If appellant was engaged wholly in interstate commerce and was not doing any intrastate business, the statute is inapplicable because, in view of the commerce clause of the federal constitution, the state cannot put any burden upon persons or corporations engaged wholly in interstate commerce.  Manifestly, the sales, followed by the delivery of the pianos in this state, upon orders sent from this state to the appellant in the state of Illinois, are transactions in interstate commerce and beyond the scope of the statute. ( Sioux Remedy Co. v. Cope, 235 U.S. 197, [ 59 L.Ed. 193, 35 Sup. Ct. Rep. 57]; International Text-book Co. v. Pigg, 217 U.S. 91, [18 Ann. Cas. 1103, 27 L.R.A. (N.S.) 493, 54 L.Ed. 678, 30 Sup. Ct. Rep. 481, see, also, Rose's U.S. Notes]; Buck Stove Range Co. v. Vickers, 226 U.S. 205, [ 57 L.Ed. 189, 33 Sup. Ct. Rep. 41]; American Amusement Co. v. East Lake Chutes Co., 174 Ala. 526, [56 So. 961].)
 It appears without conflict from the evidence that such was the ordinary business of the appellant corporation. Therefore, the assignment of respondent's sale contract to appellant was outside the ordinary business of appellant and, as the trial court correctly ruled, did not constitute doing business in this state. ( General Conference Free Baptists v. Berkey, 156 Cal. 466, 470, [ 105 P. 411]; Ichenhauser Co. v. Landrum's Assignee, 153 Ky. 316, [155 S.W. 738, 740]; A. Booth Co. v. Weigand, 30 Utah, 135, [10 L.R.A. (N.S.) 693, 83 P. 734, 737].) In other words, the taking of the single assignment was not an intrastate transaction, but was a transaction incidental to the interstate business of the corporation.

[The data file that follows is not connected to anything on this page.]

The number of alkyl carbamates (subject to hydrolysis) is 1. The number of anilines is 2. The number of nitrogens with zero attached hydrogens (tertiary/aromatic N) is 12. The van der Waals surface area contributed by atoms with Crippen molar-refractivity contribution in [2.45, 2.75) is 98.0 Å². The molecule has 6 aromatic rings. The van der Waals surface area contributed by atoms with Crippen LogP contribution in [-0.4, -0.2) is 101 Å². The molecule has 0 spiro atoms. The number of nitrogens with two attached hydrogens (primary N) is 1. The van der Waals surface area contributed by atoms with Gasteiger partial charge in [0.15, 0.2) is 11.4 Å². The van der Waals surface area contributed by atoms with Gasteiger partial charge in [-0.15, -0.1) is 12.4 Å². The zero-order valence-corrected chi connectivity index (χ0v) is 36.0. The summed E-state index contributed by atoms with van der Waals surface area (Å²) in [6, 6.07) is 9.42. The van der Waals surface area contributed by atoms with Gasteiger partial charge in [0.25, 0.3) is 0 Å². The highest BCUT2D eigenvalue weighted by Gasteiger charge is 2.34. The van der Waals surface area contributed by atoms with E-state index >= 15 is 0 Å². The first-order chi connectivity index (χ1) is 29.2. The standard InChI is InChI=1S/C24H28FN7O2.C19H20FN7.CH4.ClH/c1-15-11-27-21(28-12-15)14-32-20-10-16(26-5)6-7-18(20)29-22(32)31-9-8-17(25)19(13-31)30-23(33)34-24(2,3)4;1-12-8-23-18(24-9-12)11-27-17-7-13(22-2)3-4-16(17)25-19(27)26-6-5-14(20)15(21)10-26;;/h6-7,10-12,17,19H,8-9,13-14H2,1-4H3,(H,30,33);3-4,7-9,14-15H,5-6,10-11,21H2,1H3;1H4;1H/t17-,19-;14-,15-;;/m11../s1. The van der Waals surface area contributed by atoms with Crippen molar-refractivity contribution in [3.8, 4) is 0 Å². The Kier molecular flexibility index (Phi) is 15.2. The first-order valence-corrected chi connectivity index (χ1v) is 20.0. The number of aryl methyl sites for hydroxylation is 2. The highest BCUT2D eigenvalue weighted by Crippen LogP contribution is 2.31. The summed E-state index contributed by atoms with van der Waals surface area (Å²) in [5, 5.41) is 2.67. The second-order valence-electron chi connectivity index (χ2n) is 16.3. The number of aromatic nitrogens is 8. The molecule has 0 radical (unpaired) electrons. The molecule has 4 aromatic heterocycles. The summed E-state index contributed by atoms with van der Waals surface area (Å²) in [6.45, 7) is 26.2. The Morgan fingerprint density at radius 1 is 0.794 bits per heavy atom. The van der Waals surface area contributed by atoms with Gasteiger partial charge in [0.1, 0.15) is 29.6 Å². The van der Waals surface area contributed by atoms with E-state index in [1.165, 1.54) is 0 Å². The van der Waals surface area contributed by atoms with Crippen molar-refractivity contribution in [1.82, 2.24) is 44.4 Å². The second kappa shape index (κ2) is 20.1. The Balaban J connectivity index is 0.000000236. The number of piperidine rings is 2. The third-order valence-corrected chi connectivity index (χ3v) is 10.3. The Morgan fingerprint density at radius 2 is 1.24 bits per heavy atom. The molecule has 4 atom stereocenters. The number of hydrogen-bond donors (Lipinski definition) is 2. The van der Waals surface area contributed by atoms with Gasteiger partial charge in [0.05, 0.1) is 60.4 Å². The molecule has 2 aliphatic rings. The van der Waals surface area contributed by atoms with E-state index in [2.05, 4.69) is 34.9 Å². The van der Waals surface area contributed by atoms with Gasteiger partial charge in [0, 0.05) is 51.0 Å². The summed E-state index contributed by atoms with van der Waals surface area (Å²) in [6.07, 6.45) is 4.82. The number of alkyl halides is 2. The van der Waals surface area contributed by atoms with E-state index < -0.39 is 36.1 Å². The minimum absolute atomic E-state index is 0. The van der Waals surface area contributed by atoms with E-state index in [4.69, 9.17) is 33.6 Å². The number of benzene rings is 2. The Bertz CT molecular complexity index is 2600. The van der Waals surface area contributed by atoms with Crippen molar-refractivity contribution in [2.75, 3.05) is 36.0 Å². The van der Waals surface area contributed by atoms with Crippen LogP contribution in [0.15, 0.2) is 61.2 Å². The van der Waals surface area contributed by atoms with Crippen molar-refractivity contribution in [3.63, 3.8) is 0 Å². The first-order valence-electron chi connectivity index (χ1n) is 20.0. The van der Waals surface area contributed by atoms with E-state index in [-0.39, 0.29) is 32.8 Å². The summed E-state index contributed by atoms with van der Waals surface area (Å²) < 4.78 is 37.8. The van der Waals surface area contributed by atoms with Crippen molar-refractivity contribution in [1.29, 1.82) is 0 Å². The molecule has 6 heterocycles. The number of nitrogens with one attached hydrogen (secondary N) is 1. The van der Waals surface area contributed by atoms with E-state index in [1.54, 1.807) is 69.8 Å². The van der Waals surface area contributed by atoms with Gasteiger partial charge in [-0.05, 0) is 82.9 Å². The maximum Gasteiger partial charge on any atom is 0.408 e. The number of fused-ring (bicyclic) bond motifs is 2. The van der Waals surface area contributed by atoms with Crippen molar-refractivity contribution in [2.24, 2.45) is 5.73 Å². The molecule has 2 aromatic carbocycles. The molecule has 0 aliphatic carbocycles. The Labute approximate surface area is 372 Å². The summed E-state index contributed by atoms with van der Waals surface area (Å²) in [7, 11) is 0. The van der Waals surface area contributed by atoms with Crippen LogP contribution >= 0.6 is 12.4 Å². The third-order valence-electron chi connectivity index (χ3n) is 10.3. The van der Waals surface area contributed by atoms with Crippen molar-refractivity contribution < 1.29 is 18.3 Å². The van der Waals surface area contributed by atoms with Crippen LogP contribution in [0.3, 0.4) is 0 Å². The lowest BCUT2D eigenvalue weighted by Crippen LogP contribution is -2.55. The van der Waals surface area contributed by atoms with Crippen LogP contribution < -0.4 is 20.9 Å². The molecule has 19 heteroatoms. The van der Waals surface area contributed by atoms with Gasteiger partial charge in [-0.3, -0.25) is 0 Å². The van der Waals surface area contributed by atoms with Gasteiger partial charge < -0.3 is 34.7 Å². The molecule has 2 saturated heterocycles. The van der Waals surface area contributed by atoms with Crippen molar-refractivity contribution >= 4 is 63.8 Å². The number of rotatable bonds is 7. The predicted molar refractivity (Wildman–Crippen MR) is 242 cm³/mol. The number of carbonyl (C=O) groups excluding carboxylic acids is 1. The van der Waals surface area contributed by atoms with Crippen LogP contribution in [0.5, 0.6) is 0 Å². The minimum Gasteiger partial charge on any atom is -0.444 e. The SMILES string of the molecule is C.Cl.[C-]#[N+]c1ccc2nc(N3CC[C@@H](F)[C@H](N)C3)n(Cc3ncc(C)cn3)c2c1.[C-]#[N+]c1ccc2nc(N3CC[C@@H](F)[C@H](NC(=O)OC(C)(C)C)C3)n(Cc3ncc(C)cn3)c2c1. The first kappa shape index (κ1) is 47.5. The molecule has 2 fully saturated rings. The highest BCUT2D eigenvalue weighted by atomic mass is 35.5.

The right of a foreign corporation to sue to collect the purchase price of merchandise sold in interstate commerce is succinctly stated by the United States supreme court in Sioux Remedy Co. v. Cope, 235 U.S. 197, 204, [ 59 L. Ed 193, 35 Sup. Ct. Rep. 57, see, also, Rose's U.S. Notes]: "We think that when a corporation goes into a state other than that of its origin to collect, according to the usual or prevailing methods, the purchase price of merchandise which it has lawfully sold therein in interstate commerce, it is there for a legitimate purpose of such commerce, and that the state cannot, consistently with the limitation arising from the commerce clause, obstruct or hamper the attainment of that purpose."
Here the assignment of the sale contract was taken in part liquidation of the indebtedness owing from the local firm to appellant arising from interstate commercial transactions. As appellant could sue the assignor for the collection of the original debt, so it may sue the respondent in this action upon the assigned contract, unless it is shown to have been also engaged in intrastate business.
 The burden is on the party pleading the bar of the statute to show that the case comes within its terms. For the want of such showing the judgment must be reversed.
Brittain, J., and Langdon, P. J., concurred.